Central America’s touristic appeal has made child abuse into one of the many types of entertainment in offer for tourists. Children sell candies and sexual favors.
When night falls in these tourist spots, children go out to sell candies and more. Children aged between 12 and 17 – pretending to be older, in tight clothing and heaps of make-up—keep their families afloat via sexual favors.
The children tend to come from dysfunctional families, which beat them if they don’t bring home an expected amount of money. In the worst cases, the children have been sexually abused in their own homes by family friends, or have had their mothers join them in prostituting themselves.
These cases were registered by UNICEF. Child abuse is a common phenomenon in the hearts of the poorest Latin American families, which usually results in a direct path to prostitution.
47% of child prostitutes have been subject of abuse and rape in their own homes; almost half of them become prostitutes between ages 9 and 13. Other socioeconomic factors, such as poverty, lack of recreational spaces, lack of education and nomadic tendencies, among others, make it easier for sexual exploitation to occur.
Vulnerable children without access to support networks lack knowledge regarding their own rights. Adding to the problem is the fact that the children’s own parents or other family members are usually the ones behind the exploitation, which makes it harder for authorities to intervene.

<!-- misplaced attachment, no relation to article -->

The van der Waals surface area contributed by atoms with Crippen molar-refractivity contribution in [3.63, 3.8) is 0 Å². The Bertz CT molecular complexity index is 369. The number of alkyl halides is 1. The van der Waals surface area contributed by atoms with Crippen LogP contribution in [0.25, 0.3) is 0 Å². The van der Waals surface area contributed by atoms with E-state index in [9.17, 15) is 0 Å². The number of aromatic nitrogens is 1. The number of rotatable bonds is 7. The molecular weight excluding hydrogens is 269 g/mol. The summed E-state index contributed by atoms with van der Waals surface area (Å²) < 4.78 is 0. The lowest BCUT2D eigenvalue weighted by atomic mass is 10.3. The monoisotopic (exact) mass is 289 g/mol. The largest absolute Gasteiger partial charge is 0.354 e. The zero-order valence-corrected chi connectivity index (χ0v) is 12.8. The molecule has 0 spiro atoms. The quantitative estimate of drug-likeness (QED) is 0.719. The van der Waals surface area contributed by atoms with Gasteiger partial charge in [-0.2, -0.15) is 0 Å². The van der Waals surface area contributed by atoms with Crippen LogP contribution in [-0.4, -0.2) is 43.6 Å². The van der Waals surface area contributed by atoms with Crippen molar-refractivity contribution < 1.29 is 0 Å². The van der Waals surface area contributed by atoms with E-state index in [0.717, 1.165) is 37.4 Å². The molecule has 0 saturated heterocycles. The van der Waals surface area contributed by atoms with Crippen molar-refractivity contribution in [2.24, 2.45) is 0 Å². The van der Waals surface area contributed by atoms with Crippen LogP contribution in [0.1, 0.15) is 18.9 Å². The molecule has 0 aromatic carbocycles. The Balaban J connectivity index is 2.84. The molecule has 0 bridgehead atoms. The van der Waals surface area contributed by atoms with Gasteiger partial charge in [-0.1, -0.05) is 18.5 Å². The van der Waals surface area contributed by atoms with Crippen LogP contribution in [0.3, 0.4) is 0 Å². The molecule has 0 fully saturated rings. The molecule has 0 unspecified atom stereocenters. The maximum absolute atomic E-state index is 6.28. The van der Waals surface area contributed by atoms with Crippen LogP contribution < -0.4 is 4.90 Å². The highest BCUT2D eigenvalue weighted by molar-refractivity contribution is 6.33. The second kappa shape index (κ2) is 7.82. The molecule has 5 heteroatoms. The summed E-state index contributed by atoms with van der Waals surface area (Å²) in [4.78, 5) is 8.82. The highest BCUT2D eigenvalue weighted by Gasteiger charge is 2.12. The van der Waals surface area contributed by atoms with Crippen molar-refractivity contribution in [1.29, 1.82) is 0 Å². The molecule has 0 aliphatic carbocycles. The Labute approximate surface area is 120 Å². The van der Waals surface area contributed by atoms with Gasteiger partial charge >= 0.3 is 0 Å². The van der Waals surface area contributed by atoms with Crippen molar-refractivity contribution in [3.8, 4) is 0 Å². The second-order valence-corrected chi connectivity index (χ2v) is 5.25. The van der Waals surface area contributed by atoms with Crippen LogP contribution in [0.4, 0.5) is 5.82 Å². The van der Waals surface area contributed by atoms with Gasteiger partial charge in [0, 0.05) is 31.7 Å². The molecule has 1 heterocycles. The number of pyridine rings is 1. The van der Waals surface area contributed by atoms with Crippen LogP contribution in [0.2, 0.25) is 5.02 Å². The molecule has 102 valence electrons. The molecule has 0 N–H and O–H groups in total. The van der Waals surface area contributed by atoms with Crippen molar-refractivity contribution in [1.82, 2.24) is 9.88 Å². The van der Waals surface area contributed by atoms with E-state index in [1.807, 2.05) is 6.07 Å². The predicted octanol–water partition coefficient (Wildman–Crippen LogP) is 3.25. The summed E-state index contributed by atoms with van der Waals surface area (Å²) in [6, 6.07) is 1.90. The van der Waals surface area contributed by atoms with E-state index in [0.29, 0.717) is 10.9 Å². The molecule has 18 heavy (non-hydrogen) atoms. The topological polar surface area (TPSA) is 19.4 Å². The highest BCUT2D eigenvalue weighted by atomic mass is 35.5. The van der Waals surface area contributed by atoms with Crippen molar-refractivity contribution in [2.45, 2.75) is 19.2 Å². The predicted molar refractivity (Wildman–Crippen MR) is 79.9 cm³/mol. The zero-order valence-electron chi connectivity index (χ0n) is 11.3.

Besides prostitution, tourist spots are also rife with child porn, usually filmed in hotels and farms that that tolerate such practices.
In the face of this situation, countries like Nicaragua – with tourists spots like Granada—encourage sustainable tourism alongside multi-disciplinary efforts, by developing the Code of Conduct for the Protection of Girls, Boys and Teenagers Against Sexual Exploitation for Touristic Purposes, to which all tourism-dependent businesses have subscribed.
They have even put programs in place meant to educate and create awareness of what responsible tourism implies, for all working staff. These programs make use of tools meant to alert the authorities in case of suspected child abuse, and provides young girls with work tools to allow them to earn money and create self-sustaining projects.
Exploitation refers to a type of sexual and violent abuse with commercial purposes, which generates criminal practices and unending suffering for children. The moment an exploiter unjustly benefits from a minor, gaining either money or personal pleasure, it becomes a direct violation of the child’s basic rights.
Commercial child abuse is a world-wide problem that extends to human traffic, which requires abusers to kidnap, transport, keep and feed the children they abuse, which forces them to work in brothels or other such establishments. Asia, the U.S. and South Africa top the charts when it comes to this type of abuse, which affects almost 2 million children all around the world.
These children suffer physical and emotional violence that affects them well into adulthood, since they feel rejected by a society that has already abandoned them. It’s for this reason that it’s of the utmost importance to obey article 34 of the International Children’s Rights Convention, which names all governments as in charge of protecting children from being sexually exploited.